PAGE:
"What can you tell from the shadows?" The student who was giving the presentation asked.
"That we aren't fixed. We're moving among the planets." I said. It really was beautiful to think about.
After the presentation, our club president, Trey Wenger, told us to get back to work on the projects we'd been working on over the past month. But, just in case, he told one boy to go up to the observatory and see if the weather had improved. I tagged along.
When we got to the stairs to the observatory, something very unexpected happened. There was a group of women sitting on the stairs already. They said that they were teachers for a High School group from Texas that was on a school trip to Boston, and that they'd made arrangements to come to Public Night. We weren't sure to respond, so I ran back and asked Trey what to do. He came up with us to the roof, and decided that since the clouds were mostly in the east and only really blocking out the moon, we should have Public Night for the school group after all, even if conditions weren't perfect.
I was overjoyed. I waited on the fifth floor to direct the High Schoolers up the stairs to the observatory. (One teacher, whose group hadn't been able to find the elevator, asked "MORE stairs?") When the last group had arrived, I headed up to the roof to join them.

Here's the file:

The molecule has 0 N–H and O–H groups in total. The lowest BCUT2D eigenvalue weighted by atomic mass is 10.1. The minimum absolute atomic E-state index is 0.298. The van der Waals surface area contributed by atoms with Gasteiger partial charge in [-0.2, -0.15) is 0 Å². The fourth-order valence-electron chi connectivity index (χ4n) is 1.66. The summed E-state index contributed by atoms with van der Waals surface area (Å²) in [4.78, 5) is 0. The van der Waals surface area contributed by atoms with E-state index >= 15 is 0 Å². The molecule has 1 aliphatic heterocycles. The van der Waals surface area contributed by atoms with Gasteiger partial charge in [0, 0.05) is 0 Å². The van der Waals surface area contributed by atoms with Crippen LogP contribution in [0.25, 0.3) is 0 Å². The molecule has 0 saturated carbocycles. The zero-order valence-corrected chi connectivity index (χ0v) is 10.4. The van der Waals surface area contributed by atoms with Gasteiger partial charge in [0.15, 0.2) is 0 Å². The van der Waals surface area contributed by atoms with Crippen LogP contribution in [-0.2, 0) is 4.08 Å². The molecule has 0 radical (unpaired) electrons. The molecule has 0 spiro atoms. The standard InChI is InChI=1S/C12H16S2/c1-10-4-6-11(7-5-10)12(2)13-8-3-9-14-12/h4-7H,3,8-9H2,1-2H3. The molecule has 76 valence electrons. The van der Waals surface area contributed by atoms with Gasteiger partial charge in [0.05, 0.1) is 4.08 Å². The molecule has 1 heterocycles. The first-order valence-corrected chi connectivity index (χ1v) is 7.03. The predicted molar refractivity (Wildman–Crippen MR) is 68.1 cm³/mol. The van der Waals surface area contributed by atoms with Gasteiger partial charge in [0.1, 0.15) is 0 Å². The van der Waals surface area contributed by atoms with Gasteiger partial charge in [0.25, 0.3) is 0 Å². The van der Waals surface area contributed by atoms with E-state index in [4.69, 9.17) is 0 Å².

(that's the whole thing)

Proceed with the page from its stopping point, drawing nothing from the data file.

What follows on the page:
The roof was packed! I took my place beside the telescope pointed at the planet Jupiter and explained to each student what they were looking at. They were all very interested, especially because they could see three of Jupiter's largest moons clustered around it. We had lively conversations about Jupiter's Great Red Spot, its habit of sucking up comets and asteroids, and why you should never ask a professional astronomer if he or she tells fortunes. One boy was trying to get his girlfriend to call the telescope a "microscope" in front of members of BUAS to make her look silly, but I called him out on it and made him stop.
Jupiter and Venus were very close together in the west, something my east-facing window hadn't allowed me to see on the previous nights. Rising above the eastern clouds, the moon and Mars were stunning, too. A little while ago, I'd been looking at the mechanical model of the solar system down in the meeting room, but these were the real planets, making their way through the real solar system.
Some girls asked me how someone goes about getting an astronomical object named for him- or herself. I explained that people who discover asteroids get to choose the names of these bodies if they aren't already named or within special groups that have their own naming conventions. Comet names aren't quite as flexible, but they do bear the last name of their discoverer.
"For instance," I told them "In the '60s, two astronomers in Japan independently reported a new comet on the same night. Experts confirmed it was a new one -- but they also discovered that it would be coming very close to the sun and create a spectacular show! And it did! Soon, Mr. Ikeya and Mr. Seki were being talked about all over the world, because everyone was talking about Comet Ikeya-Seki."
"I should start looking for comets... " The girl responded.